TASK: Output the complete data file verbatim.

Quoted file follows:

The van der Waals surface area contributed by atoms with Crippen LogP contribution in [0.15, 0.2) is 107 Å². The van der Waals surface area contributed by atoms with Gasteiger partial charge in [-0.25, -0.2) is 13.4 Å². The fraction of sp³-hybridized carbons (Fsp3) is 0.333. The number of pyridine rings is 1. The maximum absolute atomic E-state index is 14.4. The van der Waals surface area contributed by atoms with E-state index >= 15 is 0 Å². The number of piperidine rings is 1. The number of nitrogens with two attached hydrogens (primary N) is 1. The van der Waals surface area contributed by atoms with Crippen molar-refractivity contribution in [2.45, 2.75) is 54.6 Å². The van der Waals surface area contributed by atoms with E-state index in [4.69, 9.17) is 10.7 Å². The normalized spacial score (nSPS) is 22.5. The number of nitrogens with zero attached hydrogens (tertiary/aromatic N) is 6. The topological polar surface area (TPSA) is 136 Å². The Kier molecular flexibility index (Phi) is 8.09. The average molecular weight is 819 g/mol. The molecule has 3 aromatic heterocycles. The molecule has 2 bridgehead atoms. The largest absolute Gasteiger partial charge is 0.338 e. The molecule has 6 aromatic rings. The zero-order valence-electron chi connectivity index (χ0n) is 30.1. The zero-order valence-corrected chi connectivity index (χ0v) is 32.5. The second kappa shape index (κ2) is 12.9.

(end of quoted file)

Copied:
The van der Waals surface area contributed by atoms with Crippen LogP contribution in [0.15, 0.2) is 107 Å². The van der Waals surface area contributed by atoms with Gasteiger partial charge in [-0.25, -0.2) is 13.4 Å². The fraction of sp³-hybridized carbons (Fsp3) is 0.333. The number of pyridine rings is 1. The maximum absolute atomic E-state index is 14.4. The van der Waals surface area contributed by atoms with E-state index >= 15 is 0 Å². The number of piperidine rings is 1. The number of nitrogens with two attached hydrogens (primary N) is 1. The van der Waals surface area contributed by atoms with Crippen molar-refractivity contribution in [2.45, 2.75) is 54.6 Å². The van der Waals surface area contributed by atoms with E-state index in [4.69, 9.17) is 10.7 Å². The normalized spacial score (nSPS) is 22.5. The number of nitrogens with zero attached hydrogens (tertiary/aromatic N) is 6. The topological polar surface area (TPSA) is 136 Å². The Kier molecular flexibility index (Phi) is 8.09. The average molecular weight is 819 g/mol. The molecule has 3 aromatic heterocycles. The molecule has 2 bridgehead atoms. The largest absolute Gasteiger partial charge is 0.338 e. The molecule has 6 aromatic rings. The zero-order valence-electron chi connectivity index (χ0n) is 30.1. The zero-order valence-corrected chi connectivity index (χ0v) is 32.5. The second kappa shape index (κ2) is 12.9.